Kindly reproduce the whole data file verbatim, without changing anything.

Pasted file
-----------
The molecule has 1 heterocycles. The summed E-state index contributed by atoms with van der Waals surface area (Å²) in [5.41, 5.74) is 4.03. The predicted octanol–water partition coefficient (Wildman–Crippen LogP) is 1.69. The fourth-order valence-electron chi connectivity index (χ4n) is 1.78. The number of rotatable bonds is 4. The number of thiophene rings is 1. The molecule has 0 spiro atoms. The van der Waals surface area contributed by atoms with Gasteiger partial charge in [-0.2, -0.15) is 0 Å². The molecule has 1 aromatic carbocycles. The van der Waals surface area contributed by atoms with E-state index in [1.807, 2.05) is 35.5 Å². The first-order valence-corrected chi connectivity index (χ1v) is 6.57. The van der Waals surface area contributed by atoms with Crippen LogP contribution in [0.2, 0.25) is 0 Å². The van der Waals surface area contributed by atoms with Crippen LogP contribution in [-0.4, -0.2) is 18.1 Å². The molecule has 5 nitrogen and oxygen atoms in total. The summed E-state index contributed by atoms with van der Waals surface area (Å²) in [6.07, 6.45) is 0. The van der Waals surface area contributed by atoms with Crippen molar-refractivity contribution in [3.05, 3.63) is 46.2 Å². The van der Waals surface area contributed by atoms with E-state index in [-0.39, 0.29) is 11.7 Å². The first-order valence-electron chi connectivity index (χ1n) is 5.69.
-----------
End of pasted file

The molecule has 1 heterocycles. The summed E-state index contributed by atoms with van der Waals surface area (Å²) in [5.41, 5.74) is 4.03. The predicted octanol–water partition coefficient (Wildman–Crippen LogP) is 1.69. The fourth-order valence-electron chi connectivity index (χ4n) is 1.78. The number of rotatable bonds is 4. The number of thiophene rings is 1. The molecule has 0 spiro atoms. The van der Waals surface area contributed by atoms with Gasteiger partial charge in [-0.2, -0.15) is 0 Å². The molecule has 1 aromatic carbocycles. The van der Waals surface area contributed by atoms with E-state index in [1.807, 2.05) is 35.5 Å². The first-order valence-corrected chi connectivity index (χ1v) is 6.57. The van der Waals surface area contributed by atoms with Crippen LogP contribution in [0.2, 0.25) is 0 Å². The van der Waals surface area contributed by atoms with Crippen LogP contribution in [-0.4, -0.2) is 18.1 Å². The molecule has 5 nitrogen and oxygen atoms in total. The summed E-state index contributed by atoms with van der Waals surface area (Å²) in [6.07, 6.45) is 0. The van der Waals surface area contributed by atoms with Crippen molar-refractivity contribution in [3.05, 3.63) is 46.2 Å². The van der Waals surface area contributed by atoms with E-state index in [-0.39, 0.29) is 11.7 Å². The first-order valence-electron chi connectivity index (χ1n) is 5.69.